Death Makes a Better Man (Mini-series on capital punishment)

I’m sniffing and holding back my tears, and turned to the side and see my sister’s swollen eyes transfixed on the screen. I may be tearless but I’m crying my hearts out inside, watching the tragic moments unfold before my eyes.

The Australia drama mini-series is called Better Man. Surprisingly, it’s only two parts long, but delivered one heck of a story! It is based on a true story about a 20-year old Australian-Vietnamese boy named ‘Van’, who went to extreme means to lift his family from a financial pit. Unfortunately, he was caught, convicted of drug trafficking in Singapore and sentenced to death. Ultimately, it is a story of faith, love and hope.

The success of this film is due to its capacity to provoke a dialogue with the public. If it wasn’t for this film, I would still have been one of those who will readily condemn any person painted as a drug trafficker in the media without being properly informed about the convicted (“He deserves it!”). A lot of issues are touched in the film but the main one is capital punishment. I am ashamed to say that this is what prompted me to challenge the concept of capital punishment, and not from my belief in the sanctity of every human life.

I have made some strong personal connections with Van, sharing values and characteristics in him that portrays the essence of youth… and youth cut short. Some of my views on Singapore has been disturbed, where before I longed viewed Singapore as a morally righteous and just country. Scenes in my head keep playing on rewind, changing crucial moments for the better. I’ve gained renewed hope for people who work for the greater good and not for personal gain, like the lawyers who took the daunting task of defending Van. I feel that after watching Better Man, I learned that I have a responsibility to better inform myself than rushing into an opinion.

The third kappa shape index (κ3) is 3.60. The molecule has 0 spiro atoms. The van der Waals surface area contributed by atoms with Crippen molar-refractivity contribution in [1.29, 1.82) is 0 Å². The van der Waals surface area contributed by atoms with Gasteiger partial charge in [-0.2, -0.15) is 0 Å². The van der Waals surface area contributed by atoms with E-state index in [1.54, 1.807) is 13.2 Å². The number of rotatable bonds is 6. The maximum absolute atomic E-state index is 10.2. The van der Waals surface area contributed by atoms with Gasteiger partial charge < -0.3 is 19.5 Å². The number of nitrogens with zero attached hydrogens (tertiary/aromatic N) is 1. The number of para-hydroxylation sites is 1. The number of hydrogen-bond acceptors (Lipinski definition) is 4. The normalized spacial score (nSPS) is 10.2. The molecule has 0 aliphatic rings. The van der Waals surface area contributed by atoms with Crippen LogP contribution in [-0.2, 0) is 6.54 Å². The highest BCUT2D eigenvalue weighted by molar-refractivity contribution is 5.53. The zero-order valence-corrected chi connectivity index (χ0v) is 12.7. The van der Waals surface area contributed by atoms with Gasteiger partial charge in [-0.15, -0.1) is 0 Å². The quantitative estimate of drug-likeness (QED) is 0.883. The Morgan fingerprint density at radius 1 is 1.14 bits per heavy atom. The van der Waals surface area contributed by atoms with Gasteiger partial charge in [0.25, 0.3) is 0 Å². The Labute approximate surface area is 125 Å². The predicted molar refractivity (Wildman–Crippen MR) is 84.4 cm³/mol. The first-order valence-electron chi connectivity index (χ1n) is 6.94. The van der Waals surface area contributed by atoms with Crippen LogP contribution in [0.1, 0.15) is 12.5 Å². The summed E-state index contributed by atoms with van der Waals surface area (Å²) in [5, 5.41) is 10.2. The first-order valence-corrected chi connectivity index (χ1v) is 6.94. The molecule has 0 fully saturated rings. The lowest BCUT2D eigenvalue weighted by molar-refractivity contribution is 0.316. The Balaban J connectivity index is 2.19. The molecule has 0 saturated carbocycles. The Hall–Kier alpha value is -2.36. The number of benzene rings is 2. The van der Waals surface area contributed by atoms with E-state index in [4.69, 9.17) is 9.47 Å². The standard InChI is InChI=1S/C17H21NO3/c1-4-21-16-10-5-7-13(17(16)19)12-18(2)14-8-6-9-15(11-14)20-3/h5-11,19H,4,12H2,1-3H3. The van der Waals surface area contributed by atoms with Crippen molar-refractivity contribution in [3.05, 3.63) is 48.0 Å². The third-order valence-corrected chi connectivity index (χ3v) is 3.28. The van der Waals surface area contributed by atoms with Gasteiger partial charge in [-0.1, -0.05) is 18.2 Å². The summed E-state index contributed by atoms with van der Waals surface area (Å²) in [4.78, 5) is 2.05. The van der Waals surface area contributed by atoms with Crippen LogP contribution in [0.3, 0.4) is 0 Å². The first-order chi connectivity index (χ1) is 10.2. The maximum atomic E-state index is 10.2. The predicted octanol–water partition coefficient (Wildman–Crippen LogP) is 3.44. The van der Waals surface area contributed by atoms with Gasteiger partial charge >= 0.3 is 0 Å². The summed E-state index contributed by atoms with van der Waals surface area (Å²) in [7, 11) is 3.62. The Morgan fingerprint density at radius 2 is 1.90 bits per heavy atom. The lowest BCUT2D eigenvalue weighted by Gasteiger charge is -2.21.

Source: The Daily Telegraph, Australia

I beg you to watch the episodes here while you still can. And I hope that at the end of it, not only are you crying or feeling upset but also thinking for yourself, asking yourself where you stand when it comes to integrity in the media and justice system.

http://www.sbs.com.au/ondemand/video/38541379812/Better-Man-Part-1

These are some of what went through my mind after watching Better Man:

Is capital punishment, sentencing death upon a person, fair? Are there certain criminal offences that are more deserving of death? Is drug trafficking equivalent to murder? Why? If wrongly convicted, does capital punishment fail to serve as a deterrent and why? Or does that effectively highlight the fallibility of or possibility of corruption in the justice system in expense of a life? Do you immediately believe that one deserves a particular punishment, even death, only after knowing what one is convicted for without background knowledge of the convicted? Do people who have opposing opinions on a matter, case or issue make you uncomfortable, as if they are forcing their opinions on you? Do majority of the people around you share the same opinions? Are you ready to oppose them when your values are challenged?

What are yours?

Scared of Being Wrong – My education in Singapore

“Hey,” she said softly, “you’re not used to answering questions. Why?”
“Scared!” someone offered, but she was not quick enough to see who it was.
“Scared of what?”
“Of being wrong!”